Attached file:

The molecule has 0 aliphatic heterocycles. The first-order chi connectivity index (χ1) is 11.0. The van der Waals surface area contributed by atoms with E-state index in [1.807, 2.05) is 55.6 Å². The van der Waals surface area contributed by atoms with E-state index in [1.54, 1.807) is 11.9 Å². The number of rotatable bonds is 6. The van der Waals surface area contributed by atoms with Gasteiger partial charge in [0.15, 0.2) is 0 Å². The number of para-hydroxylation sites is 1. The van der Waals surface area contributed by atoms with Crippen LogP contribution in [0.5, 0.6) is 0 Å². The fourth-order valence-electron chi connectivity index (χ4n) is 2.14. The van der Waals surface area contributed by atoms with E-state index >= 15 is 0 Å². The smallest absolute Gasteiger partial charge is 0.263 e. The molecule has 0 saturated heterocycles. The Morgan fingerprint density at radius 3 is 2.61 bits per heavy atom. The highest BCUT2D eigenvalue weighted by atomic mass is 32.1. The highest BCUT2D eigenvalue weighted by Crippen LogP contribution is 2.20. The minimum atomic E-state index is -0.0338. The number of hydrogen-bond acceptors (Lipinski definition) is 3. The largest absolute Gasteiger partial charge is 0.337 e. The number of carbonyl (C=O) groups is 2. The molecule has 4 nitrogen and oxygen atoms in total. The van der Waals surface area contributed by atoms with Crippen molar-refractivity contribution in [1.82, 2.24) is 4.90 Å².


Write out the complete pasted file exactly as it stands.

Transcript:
The molecule has 0 aliphatic heterocycles. The first-order chi connectivity index (χ1) is 11.0. The van der Waals surface area contributed by atoms with E-state index in [1.807, 2.05) is 55.6 Å². The van der Waals surface area contributed by atoms with E-state index in [1.54, 1.807) is 11.9 Å². The number of rotatable bonds is 6. The van der Waals surface area contributed by atoms with Gasteiger partial charge in [0.15, 0.2) is 0 Å². The number of para-hydroxylation sites is 1. The van der Waals surface area contributed by atoms with Crippen LogP contribution in [0.5, 0.6) is 0 Å². The fourth-order valence-electron chi connectivity index (χ4n) is 2.14. The van der Waals surface area contributed by atoms with E-state index >= 15 is 0 Å². The smallest absolute Gasteiger partial charge is 0.263 e. The molecule has 0 saturated heterocycles. The Morgan fingerprint density at radius 3 is 2.61 bits per heavy atom. The highest BCUT2D eigenvalue weighted by atomic mass is 32.1. The highest BCUT2D eigenvalue weighted by Crippen LogP contribution is 2.20. The minimum atomic E-state index is -0.0338. The number of hydrogen-bond acceptors (Lipinski definition) is 3. The largest absolute Gasteiger partial charge is 0.337 e. The number of carbonyl (C=O) groups is 2. The molecule has 4 nitrogen and oxygen atoms in total. The van der Waals surface area contributed by atoms with Crippen molar-refractivity contribution in [1.82, 2.24) is 4.90 Å².